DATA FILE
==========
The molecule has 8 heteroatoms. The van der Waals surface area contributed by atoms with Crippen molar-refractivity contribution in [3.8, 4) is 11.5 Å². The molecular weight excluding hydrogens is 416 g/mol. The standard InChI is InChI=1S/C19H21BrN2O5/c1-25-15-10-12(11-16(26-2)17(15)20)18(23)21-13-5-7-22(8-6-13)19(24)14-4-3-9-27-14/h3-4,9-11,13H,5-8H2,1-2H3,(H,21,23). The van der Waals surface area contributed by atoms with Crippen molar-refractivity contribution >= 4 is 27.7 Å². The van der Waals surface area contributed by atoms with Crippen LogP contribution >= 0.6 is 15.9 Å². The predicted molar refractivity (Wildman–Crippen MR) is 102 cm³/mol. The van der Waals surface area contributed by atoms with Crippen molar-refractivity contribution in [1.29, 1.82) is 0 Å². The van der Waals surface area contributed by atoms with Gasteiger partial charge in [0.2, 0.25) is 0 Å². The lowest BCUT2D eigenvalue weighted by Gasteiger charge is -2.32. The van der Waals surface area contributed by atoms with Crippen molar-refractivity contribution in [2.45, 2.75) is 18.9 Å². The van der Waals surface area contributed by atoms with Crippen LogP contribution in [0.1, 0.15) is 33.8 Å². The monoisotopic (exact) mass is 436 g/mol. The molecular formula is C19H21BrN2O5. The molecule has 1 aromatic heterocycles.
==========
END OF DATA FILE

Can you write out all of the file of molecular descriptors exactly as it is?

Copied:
The molecule has 8 heteroatoms. The van der Waals surface area contributed by atoms with Crippen molar-refractivity contribution in [3.8, 4) is 11.5 Å². The molecular weight excluding hydrogens is 416 g/mol. The standard InChI is InChI=1S/C19H21BrN2O5/c1-25-15-10-12(11-16(26-2)17(15)20)18(23)21-13-5-7-22(8-6-13)19(24)14-4-3-9-27-14/h3-4,9-11,13H,5-8H2,1-2H3,(H,21,23). The van der Waals surface area contributed by atoms with Crippen molar-refractivity contribution >= 4 is 27.7 Å². The van der Waals surface area contributed by atoms with Crippen LogP contribution >= 0.6 is 15.9 Å². The predicted molar refractivity (Wildman–Crippen MR) is 102 cm³/mol. The van der Waals surface area contributed by atoms with Crippen molar-refractivity contribution in [1.29, 1.82) is 0 Å². The van der Waals surface area contributed by atoms with Gasteiger partial charge in [0.2, 0.25) is 0 Å². The lowest BCUT2D eigenvalue weighted by Gasteiger charge is -2.32. The van der Waals surface area contributed by atoms with Crippen molar-refractivity contribution in [2.45, 2.75) is 18.9 Å². The van der Waals surface area contributed by atoms with Crippen LogP contribution in [0.1, 0.15) is 33.8 Å². The monoisotopic (exact) mass is 436 g/mol. The molecular formula is C19H21BrN2O5. The molecule has 1 aromatic heterocycles.